With longer life expectancy, rising health care costs and no risk-free places to save their money, "people are starting to realize they've got to change something," Nordquist said. "They either have to change their lifestyle expectations in retirement, save more between now and then, or they're going to retire later."
In response to the recession and weak economic recovery, the Federal Reserve has dramatically lowered interest rates and has said it will keep rates low until the middle of 2013. But this policy has hit seniors' finances especially hard.
"One thing it did do was absolutely cream interest income, which is an important source of income for a lot of older adults," Minnesota State Demographer Tom Gillaspy said.
Not enough assets
Many older workers can't afford to take a three-decade vacation; they haven't saved nearly enough to pay for basic expenses such as food and housing, let alone vacations, gifts for grand kids and health care.
A worker earning $50,000 a year would have to start saving 22 percent of his or her salary at age 25 in order to retire at age 62, assuming a conservative 4 percent investment rate of return. That same worker would have to save two-thirds of his salary if he started saving at age 45, according to data from the Center for Retirement Research at Boston College. Delay retirement to age 70, and that worker would have to save just 7 percent of his salary if he started saving in his 20s.
Six in 10 workers ages 55 or older have less than $100,000 saved for retirement, according to the Employee Benefits Research Institute (EBRI). If a worker with a $100,000 retirement fund withdrew 4 percent of her savings annually -- a rule-of-thumb used by financial advisers -- that would be a paltry $4,000 per year.
"People have not contributed as well to those 401(k) plans," Stinson said.
With the median retirement savings balance for Americans 65 and older at $36,000, it's easy to see why more seniors continue to work. By staying on the job, they delay the need to tap into retirement savings, continue to contribute to 401(k)s and allow more time for stock investments to recover.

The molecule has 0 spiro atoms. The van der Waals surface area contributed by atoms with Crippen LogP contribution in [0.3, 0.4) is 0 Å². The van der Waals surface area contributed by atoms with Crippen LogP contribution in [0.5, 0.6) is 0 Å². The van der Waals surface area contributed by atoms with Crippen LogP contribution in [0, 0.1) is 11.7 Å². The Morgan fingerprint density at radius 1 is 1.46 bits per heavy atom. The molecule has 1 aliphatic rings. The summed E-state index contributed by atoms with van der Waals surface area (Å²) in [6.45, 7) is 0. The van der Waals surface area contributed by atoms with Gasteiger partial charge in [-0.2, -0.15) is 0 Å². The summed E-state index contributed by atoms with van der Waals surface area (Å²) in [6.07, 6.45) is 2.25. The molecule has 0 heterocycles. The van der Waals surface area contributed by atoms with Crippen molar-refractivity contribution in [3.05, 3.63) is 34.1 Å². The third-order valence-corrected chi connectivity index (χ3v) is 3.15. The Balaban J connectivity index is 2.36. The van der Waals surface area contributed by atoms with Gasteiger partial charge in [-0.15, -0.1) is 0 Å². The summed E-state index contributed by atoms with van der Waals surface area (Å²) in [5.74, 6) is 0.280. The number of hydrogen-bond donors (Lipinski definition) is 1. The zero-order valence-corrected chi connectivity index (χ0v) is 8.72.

When seniors say they will stop working doesn't always match when they can retire. Some are laid off before they're ready, and finding a job post-recession is getting more difficult.
The jobless rate for workers reached 6.7 percent for seniors over 65, more than double the 3.1 percent rate in 2005.
Stampley, whose job is to help struggling seniors find minimum-wage jobs in nonprofit agencies, says she sees more older workers coming to her for help.
"We are always trying to find people a job, but it's not that easy," she said. When companies start hiring, they often want younger, less-experienced and less-expensive job candidates, not her senior citizens, she said.
"Yet, there are some seniors who don't know how to live without a job,'' Stampley said. "It's a sad situation."
Running out of money
Others find that health issues complicate matters. About 40 percent of retirees report that they stopped working sooner than planned with health problems, job loss and having to take care of a family member topping the list of reasons for leaving the workforce, according to an EBRI survey.
Even if employees delay retirement past 65, many are still at risk of running out of money before they die. This fear explains why a growing number of older workers in several studies have said they're not sure if they will ever retire.
Carol Ouhl, 65, has worked for Securian Financial Group for 47 years and manages a side business as a dog trainer. She enjoys a steady income as a legal compliance analyst and says she has no plans to stop working now.
"I don't feel as financially stable as I had intended to,'' Ouhl said. "It is safer for me, long term, to keep working."
Dee DePass • 612-673-7725